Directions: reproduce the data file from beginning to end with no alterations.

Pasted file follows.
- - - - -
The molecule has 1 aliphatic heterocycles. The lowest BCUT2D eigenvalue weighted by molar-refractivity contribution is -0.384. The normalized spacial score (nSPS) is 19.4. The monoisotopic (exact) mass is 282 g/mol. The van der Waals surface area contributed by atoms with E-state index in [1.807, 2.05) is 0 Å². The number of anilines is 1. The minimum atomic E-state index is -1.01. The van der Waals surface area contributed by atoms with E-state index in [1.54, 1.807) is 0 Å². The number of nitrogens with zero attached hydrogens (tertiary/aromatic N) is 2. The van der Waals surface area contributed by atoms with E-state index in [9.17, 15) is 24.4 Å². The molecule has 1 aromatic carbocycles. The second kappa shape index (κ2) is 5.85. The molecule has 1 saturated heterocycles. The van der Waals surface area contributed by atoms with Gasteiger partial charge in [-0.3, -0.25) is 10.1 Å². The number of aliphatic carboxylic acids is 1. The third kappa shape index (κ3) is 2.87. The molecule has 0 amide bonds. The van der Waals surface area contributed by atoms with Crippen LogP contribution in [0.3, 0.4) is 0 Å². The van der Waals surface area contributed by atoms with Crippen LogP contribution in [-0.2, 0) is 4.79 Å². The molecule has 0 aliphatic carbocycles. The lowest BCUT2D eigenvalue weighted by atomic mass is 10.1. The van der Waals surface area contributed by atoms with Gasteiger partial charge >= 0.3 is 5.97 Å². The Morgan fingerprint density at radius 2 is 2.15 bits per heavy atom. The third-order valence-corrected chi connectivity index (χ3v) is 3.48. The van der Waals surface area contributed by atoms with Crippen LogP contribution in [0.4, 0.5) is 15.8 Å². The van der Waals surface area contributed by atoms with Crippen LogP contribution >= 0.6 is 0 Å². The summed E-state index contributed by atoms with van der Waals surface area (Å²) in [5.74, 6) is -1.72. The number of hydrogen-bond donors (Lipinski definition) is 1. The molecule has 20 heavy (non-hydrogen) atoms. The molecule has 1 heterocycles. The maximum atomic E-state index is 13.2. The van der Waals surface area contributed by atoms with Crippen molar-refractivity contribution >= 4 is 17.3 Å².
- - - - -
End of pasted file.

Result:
The molecule has 1 aliphatic heterocycles. The lowest BCUT2D eigenvalue weighted by molar-refractivity contribution is -0.384. The normalized spacial score (nSPS) is 19.4. The monoisotopic (exact) mass is 282 g/mol. The van der Waals surface area contributed by atoms with E-state index in [1.807, 2.05) is 0 Å². The number of anilines is 1. The minimum atomic E-state index is -1.01. The van der Waals surface area contributed by atoms with E-state index in [1.54, 1.807) is 0 Å². The number of nitrogens with zero attached hydrogens (tertiary/aromatic N) is 2. The van der Waals surface area contributed by atoms with E-state index in [9.17, 15) is 24.4 Å². The molecule has 1 aromatic carbocycles. The second kappa shape index (κ2) is 5.85. The molecule has 1 saturated heterocycles. The van der Waals surface area contributed by atoms with Gasteiger partial charge in [-0.3, -0.25) is 10.1 Å². The number of aliphatic carboxylic acids is 1. The third kappa shape index (κ3) is 2.87. The molecule has 0 amide bonds. The van der Waals surface area contributed by atoms with Crippen LogP contribution in [0.3, 0.4) is 0 Å². The van der Waals surface area contributed by atoms with Crippen LogP contribution in [-0.2, 0) is 4.79 Å². The molecule has 0 aliphatic carbocycles. The lowest BCUT2D eigenvalue weighted by atomic mass is 10.1. The van der Waals surface area contributed by atoms with Gasteiger partial charge >= 0.3 is 5.97 Å². The Morgan fingerprint density at radius 2 is 2.15 bits per heavy atom. The third-order valence-corrected chi connectivity index (χ3v) is 3.48. The van der Waals surface area contributed by atoms with Crippen LogP contribution in [0.4, 0.5) is 15.8 Å². The van der Waals surface area contributed by atoms with Crippen LogP contribution >= 0.6 is 0 Å². The summed E-state index contributed by atoms with van der Waals surface area (Å²) in [5.74, 6) is -1.72. The number of hydrogen-bond donors (Lipinski definition) is 1. The molecule has 20 heavy (non-hydrogen) atoms. The molecule has 1 heterocycles. The maximum atomic E-state index is 13.2. The van der Waals surface area contributed by atoms with Crippen molar-refractivity contribution >= 4 is 17.3 Å².